In this episode, Chris and Kelly discuss the recent spotlight on public access defibrillation after high profile cardiac arrests in young athletes, as well as the growing danger of assaults in the field for EMTs.
Together, they discuss:
- Bronny James, USC freshman and son of Lakers star LeBron James, was resuscitated after a cardiac arrest at USC basketball workout
- Julia Taylor Fatum, a N.Y. EMT, was stabbed and nearly killed by a patient in her ambulance
- The death of Lt. Alison Russo-Elling, who was stabbed multiple times
- The collapse of Damar Hamlin and the world watching his on-field resuscitation
- Has EMS taken a step backwards in training the public?
- How violence against providers is becoming a retention issue
“Children and athletes and young adults can go into cardiac arrest, and I would wager that the only thing that saved Bronny James’s life is that second link in the AHA chain of survival, which is prompt, early access to defibrillation, and it’s a shame that public access to defibrillation in so many places is still a pipe dream or poorly implemented such that it’s not really public access.” — Kelly Grayson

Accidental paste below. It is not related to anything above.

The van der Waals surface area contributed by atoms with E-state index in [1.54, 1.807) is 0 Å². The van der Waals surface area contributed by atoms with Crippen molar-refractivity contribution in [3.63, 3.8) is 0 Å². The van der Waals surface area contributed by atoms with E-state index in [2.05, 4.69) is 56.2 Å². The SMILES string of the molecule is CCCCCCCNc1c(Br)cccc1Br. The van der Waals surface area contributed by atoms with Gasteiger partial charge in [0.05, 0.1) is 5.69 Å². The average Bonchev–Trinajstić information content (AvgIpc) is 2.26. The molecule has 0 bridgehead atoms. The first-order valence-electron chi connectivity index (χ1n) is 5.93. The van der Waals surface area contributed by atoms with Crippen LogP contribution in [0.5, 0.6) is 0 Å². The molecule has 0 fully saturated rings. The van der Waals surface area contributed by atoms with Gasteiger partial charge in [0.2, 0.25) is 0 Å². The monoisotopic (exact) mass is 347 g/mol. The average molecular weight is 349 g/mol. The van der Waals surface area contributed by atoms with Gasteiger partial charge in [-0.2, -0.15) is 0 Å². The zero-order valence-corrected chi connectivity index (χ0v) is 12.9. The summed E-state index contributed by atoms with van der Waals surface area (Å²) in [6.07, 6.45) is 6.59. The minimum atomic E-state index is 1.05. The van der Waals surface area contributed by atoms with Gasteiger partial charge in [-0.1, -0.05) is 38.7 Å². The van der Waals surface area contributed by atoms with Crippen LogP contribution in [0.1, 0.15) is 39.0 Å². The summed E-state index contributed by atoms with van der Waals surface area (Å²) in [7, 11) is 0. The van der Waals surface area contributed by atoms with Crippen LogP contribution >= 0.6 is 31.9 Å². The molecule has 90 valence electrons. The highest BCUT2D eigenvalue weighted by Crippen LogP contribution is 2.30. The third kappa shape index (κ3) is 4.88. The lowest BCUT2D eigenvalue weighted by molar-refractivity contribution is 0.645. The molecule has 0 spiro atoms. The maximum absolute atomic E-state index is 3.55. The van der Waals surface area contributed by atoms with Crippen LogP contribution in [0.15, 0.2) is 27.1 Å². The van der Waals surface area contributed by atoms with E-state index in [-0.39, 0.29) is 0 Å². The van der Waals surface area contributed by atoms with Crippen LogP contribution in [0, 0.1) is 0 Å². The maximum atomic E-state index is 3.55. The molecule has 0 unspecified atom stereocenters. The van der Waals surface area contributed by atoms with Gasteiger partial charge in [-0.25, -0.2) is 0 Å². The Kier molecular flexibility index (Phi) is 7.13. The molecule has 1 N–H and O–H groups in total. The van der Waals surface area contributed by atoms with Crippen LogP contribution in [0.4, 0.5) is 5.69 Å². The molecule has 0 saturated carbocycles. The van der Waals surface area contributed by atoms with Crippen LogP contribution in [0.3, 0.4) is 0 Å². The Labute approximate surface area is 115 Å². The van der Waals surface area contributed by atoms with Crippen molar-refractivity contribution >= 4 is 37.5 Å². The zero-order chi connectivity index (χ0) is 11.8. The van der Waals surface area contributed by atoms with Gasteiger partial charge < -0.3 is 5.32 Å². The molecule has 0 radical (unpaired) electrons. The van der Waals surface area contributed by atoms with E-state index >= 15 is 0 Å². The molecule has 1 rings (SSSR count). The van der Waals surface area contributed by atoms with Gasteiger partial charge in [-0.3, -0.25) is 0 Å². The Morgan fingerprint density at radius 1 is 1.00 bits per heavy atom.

“Public access to defibrillation means just that: public access to defibrillation. It’s not a special thing for special people to use. The whole point of public access to defibrillation is that it can be readily accessed by anyone.” — Kelly Grayson
“As an EMS leader … that has to be first and foremost concern of mine: to make sure that the workforce goes home at the end of their shift. And I’m losing faith in that we are keeping our providers safe.” — Chris Cebollero
“We’ve been on calls that have been very benign, that have escalated verbally, that have escalated behaviorally.” — Kelly Grayson
“Keep your heads on a swivel. Always be alert, always have your eye on your patient.” — Kelly Grayson